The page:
THERMOS 10: Introduction to Hunter Deely

This is the introduction to a special issue of THERMOS, dedicated to Hunter Deely’s poetry and memory. We’ll publish the whole issue online in coming weeks. It’s an honor to be able to do so. — AS

Introduction to Hunter Deely

On the final day of the only class I ever had with Hunter Deely, we sat outside on the academic quad at Tulane University. It was late April, a few days after Hunter’s 22nd birthday, and the weather was gorgeous enough to eclipse the formal nature of our surroundings. His had been a tremendous class, full of impressive and various poets, all of whom had written memorably in the preceding months. I was eager to hear what plans they had for writing poetry during the rest of their lives, and asked them to each give a statement on the matter before we disbanded for the summer. Perhaps they were thrown off guard by my request that they think of anything other than the beautiful spring day: as we went around the circle, we heard a series of uncharacteristically muted statements. Some hoped to work on prose over the summer, others intended to write daily in a journal, one hoped to take some time off from writing, and a couple offered vague ambitions to perhaps apply for MFAs in a few years. Then it was Hunter’s turn, and he said “I want to be one of the all-time greats.” That’s all he said. It was not a hubristic statement, it was a practical ambition, and I don’t believe anyone there felt that it was ridiculous of him to say so. I believe we all believed him, and felt he would meet that goal. That he won’t is the single greatest regret I have at this point in my life.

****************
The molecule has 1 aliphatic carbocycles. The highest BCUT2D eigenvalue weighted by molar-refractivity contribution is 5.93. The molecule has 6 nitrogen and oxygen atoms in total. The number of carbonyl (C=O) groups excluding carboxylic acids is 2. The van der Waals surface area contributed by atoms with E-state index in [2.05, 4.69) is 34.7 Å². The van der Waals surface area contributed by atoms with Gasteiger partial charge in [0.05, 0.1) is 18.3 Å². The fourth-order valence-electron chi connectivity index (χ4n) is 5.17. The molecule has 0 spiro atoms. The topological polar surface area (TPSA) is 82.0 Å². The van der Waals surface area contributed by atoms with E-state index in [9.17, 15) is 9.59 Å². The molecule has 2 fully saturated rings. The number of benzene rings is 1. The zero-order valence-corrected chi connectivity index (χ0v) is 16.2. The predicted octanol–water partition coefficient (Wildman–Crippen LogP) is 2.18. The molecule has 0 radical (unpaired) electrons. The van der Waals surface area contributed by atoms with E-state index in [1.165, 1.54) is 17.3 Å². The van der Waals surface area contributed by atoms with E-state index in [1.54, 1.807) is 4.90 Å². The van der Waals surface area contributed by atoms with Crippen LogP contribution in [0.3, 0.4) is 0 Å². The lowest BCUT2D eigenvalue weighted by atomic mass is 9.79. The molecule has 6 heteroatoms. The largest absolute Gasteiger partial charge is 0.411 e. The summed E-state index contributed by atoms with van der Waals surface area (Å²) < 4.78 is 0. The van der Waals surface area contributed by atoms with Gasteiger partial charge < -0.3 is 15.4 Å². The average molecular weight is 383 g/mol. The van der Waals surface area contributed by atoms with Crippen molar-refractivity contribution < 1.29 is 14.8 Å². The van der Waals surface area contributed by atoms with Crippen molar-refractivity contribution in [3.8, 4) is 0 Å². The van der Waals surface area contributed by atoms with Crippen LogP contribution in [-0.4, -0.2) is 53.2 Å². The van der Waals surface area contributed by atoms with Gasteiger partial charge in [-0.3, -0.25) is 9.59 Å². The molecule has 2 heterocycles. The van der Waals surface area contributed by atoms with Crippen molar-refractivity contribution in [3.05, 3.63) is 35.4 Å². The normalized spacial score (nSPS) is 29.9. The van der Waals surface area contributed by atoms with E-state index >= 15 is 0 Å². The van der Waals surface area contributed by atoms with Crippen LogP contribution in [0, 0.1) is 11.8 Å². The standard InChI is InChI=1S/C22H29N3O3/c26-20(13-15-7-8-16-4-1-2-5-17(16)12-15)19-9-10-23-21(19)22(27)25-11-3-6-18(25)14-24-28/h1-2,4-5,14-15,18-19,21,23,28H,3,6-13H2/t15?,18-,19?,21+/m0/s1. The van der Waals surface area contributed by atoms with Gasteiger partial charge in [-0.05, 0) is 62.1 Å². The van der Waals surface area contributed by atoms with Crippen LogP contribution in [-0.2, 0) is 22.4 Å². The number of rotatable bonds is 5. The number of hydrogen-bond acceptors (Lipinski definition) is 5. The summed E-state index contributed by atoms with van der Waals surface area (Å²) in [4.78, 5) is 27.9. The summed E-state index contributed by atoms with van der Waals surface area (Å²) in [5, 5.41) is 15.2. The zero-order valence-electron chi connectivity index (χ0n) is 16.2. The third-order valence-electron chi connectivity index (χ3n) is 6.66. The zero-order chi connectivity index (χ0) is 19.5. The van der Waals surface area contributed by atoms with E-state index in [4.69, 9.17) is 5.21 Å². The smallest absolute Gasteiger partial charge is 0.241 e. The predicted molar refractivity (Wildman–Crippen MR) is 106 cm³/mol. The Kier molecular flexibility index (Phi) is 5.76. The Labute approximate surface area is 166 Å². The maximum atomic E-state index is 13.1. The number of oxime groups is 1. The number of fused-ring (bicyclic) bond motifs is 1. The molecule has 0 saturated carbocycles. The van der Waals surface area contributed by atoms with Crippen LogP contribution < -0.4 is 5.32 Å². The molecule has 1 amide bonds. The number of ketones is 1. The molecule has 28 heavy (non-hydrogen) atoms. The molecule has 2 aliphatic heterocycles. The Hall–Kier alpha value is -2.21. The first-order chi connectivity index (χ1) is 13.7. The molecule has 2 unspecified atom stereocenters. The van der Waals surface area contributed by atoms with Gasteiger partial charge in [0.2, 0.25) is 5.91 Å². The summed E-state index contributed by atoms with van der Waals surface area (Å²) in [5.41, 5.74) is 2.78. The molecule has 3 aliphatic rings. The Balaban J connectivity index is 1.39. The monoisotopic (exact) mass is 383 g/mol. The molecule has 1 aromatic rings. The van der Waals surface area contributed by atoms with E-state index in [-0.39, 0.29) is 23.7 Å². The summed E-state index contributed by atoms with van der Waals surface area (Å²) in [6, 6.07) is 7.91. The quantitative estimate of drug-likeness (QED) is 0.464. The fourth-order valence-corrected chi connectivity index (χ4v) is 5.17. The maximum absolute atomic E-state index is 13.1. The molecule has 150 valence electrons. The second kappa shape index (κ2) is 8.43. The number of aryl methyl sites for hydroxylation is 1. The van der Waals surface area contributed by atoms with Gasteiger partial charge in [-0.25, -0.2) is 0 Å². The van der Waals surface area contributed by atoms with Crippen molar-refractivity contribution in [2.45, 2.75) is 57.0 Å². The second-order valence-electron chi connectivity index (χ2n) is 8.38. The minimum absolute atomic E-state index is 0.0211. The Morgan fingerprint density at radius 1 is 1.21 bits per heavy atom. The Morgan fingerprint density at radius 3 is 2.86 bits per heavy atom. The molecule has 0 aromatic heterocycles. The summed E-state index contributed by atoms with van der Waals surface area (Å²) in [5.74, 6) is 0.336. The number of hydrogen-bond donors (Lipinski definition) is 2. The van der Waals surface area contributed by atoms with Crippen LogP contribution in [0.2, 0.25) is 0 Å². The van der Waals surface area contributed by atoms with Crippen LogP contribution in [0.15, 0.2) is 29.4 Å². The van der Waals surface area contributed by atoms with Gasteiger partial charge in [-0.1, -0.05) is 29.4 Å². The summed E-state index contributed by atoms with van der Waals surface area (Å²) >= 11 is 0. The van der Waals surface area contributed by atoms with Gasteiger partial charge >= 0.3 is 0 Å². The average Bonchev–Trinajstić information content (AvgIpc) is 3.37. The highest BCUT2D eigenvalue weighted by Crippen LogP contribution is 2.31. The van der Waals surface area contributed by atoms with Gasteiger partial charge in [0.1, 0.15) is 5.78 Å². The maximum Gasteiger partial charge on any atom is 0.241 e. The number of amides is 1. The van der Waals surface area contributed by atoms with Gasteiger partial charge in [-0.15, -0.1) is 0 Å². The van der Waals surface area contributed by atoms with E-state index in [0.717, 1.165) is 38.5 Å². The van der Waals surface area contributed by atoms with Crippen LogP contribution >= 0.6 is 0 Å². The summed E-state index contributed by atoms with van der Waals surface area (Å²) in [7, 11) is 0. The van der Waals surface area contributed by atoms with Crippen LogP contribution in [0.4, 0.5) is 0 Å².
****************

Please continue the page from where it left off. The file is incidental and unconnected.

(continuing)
What strikes me most about Hunter’s poems is their sheer achievement. Generally, of course, but also relative to age: that all but the last of these poems were written by someone not yet 22. For more than a decade, I’ve been either a young poet myself, a teacher of young poets, or both – I’ve worked with and among hundreds of poets at the same age and at the same point in their education as Hunter was when he died. Many have been extremely talented, many have written admirable, accomplished poems or groups of poems, many have demonstrated the spirit & the drive to be interesting, even exceptional poets. But none, by the age of 22, approached a body of work as realized and impressive as Hunter’s.

I sincerely expected to read his new poems for the remainder of my life. I looked forward to following the trajectory of his development, to conversing with him as he moved in new directions, and to being forced (as I have many times in preparing this collection) by his example to reconsider my own aesthetic direction. I felt fortunate to have stumbled, early in my teaching career, upon a student who I might soon consider my peer.

I did not know that he was addicted to heroin, though reading his poems today, it is painfully apparent. What would I have done, had I known? What would anyone have done? Aside from treating them like fellow humans, what can anyone do about another’s difficulties?

Nevertheless, I resent the guidelines, official and unofficial, that prevent students and teachers from talking about things like addiction. That restrict such conversations to therapy sessions, rehab centers, and twelve-step programs. I would have liked to talk to Hunter about heroin. I would have liked to have been able to do so.


How do you mourn a student? I mean: how do you mourn one who has been your student?

The term itself is belittling, hierarchical. It creates an unnecessary and even harmful gap into which the humanity of the learner vanishes. Sixty-five years ago, when Theodore Roethke wrote a poem called “Elegy for Jane” in honor of a deceased student, he managed (while surely meaning well) to express many of the terms that seem to have made this gap an officially necessary thing. “Neither father nor lover,” Roethke nevertheless posits Jane not as an autonomous being, a learner and a human, but rather as a kind of nervous bird, someone who can be seen only in terms of something else, and thereby possessed.